Fear: Critical Geopolitics and Everyday Life
Rachel Pain, Susan Smith
Ashgate Publishing, Ltd., 2008 - Science - 256 pages
'Fear' has greater currency in western societies than ever before. Through scares ranging from cot death, juvenile crime, internet porn, asylum seekers, dirty bombs and avian flu, we are bombarded with messages about emerging risks. In response, patterns of living and working are increasingly regulated. This book takes stock of the range of issues of 'fear' which have come to public and academic attention in recent years, and presents new theoretical arguments and new research findings on fear, covering topics as diverse as the war on terror, the immigration crisis, stranger danger, global disease epidemics and sectarian violence.To date, previous social science engagement with fear has taken two largely separate trajectories: fear in everyday life, and political geographies of fear at global and national levels. This book is the first to put forward a conceptual framework which emphasizes the connections between geopolitics and everyday life. It examines the ways in which fear may be manufactured and manipulated for political purposes and becomes a tool of repression, and charts the association of fear discourses with particular spaces, times and sets of geopolitical relations. But it also highlights the importance and sometimes unpredictability of lived experiences of fear - the many ways in which fear is made sense of, managed, resisted and reshaped, as well as the importance of hope and resistance in everyday life. It relates fear closely to political, economic and social marginalisation at different scales, and explores the more complex social identities and relations of which fear becomes a part.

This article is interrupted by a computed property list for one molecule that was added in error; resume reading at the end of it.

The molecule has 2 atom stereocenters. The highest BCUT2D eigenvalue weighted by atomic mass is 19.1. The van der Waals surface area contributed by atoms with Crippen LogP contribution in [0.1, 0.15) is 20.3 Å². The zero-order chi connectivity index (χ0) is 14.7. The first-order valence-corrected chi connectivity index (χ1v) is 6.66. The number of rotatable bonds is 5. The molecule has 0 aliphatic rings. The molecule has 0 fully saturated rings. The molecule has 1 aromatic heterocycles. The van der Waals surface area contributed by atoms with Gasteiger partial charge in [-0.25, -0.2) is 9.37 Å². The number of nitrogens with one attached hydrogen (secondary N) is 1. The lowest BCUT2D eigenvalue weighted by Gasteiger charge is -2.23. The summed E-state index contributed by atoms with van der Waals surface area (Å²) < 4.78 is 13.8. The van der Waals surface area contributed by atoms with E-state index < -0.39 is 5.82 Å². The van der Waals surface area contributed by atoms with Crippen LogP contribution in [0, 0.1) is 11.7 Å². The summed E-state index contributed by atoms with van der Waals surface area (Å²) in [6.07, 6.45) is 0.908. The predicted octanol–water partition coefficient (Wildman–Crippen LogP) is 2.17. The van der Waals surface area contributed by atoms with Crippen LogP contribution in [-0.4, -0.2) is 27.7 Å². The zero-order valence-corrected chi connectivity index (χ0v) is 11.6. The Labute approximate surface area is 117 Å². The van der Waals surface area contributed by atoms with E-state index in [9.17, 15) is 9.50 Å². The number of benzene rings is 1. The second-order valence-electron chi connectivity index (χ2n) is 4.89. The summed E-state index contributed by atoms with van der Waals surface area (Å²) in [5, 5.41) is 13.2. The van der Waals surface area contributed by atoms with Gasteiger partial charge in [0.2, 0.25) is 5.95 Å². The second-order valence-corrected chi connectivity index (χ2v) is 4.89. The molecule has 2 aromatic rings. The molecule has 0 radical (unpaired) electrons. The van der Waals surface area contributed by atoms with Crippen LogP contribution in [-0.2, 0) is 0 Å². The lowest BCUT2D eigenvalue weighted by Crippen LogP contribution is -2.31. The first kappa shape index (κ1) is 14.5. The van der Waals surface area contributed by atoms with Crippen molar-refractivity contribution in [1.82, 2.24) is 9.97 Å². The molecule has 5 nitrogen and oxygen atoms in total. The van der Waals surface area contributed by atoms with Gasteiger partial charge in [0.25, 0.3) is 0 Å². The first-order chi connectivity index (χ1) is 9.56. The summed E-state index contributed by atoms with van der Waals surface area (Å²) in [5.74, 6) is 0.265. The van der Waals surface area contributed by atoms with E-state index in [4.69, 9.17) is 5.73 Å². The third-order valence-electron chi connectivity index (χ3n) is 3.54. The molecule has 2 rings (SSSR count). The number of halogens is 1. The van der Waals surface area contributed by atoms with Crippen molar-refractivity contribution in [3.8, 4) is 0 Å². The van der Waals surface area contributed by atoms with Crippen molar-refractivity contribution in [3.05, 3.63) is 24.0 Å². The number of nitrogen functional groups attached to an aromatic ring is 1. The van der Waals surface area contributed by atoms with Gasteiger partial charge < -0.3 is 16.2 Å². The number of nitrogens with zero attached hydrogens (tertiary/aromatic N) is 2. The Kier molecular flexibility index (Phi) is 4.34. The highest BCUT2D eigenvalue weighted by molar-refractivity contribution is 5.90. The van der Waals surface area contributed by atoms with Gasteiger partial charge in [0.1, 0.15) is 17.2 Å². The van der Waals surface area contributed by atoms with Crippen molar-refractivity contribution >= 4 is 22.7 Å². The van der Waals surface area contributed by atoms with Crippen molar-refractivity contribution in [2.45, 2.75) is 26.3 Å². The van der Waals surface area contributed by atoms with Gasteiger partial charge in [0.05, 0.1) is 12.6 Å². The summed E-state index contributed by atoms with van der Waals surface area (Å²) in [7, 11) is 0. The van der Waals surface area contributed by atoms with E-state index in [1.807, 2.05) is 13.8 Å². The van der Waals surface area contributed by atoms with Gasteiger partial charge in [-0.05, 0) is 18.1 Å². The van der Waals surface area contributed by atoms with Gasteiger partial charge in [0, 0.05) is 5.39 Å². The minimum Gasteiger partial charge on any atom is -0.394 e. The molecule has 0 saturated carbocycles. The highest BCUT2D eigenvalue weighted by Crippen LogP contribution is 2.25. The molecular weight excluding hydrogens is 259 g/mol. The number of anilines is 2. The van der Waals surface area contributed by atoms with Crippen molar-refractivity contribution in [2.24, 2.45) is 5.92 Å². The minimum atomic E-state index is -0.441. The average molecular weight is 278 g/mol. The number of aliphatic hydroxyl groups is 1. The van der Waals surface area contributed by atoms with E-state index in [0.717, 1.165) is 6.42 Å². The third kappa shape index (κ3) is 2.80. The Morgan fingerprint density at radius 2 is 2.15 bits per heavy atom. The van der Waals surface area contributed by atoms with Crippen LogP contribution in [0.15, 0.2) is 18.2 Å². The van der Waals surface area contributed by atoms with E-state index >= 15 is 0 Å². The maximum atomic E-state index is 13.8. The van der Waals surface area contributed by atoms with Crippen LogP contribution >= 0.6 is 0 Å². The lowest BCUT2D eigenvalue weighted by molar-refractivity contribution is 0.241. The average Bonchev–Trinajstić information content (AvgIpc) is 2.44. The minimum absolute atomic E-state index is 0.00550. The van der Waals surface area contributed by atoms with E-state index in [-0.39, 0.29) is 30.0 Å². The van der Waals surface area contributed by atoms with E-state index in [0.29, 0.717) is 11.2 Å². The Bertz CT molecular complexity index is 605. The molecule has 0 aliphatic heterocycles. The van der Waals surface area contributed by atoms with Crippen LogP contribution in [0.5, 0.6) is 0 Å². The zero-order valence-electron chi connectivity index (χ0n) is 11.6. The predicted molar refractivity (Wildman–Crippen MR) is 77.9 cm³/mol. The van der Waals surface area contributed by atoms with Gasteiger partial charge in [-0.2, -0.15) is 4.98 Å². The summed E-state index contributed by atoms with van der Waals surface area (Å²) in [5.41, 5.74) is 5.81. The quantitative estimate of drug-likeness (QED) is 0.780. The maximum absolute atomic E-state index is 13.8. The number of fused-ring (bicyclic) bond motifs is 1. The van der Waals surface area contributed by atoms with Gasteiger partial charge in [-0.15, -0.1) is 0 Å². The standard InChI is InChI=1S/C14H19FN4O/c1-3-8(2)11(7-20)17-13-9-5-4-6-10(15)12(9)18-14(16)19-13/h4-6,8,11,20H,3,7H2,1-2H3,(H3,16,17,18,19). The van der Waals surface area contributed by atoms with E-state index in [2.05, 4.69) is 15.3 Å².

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affect anxiety areas argued Asian Australia bodies border Bush cards chapter Children's Geographies citizenship conﬂict context countryside Critical Geopolitics cultural danger deﬁned discourses economic emotions encounters ethnic ethno-sectarian European Union example exclusion experiences farmers fear of crime feel feminist Fenham ﬁnd ﬁrst focus gated community gender global health security globalisation Henk van Houtum homeland hope human identiﬁed identity documentation immigration infectious disease inﬂuence insecurity Interview Iraq lives London Machsom Watch marginalised MASIPAG Megoran metanarratives migration moral panic Muslim nanny cams nature neoliberal one’s Pain Palestinians parents Political Geography Pollokshields practices protection racialised racism recognised reﬂect relations resistance risk Routledge rural safety segregation sense September 2001 Shirlow signiﬁcant Smith social society space spatial speciﬁc strategies surveillance terror fear terrorist threat understanding urban Uzbek Uzbekistan violence visible communities war on terror women young Muslim young people’s youth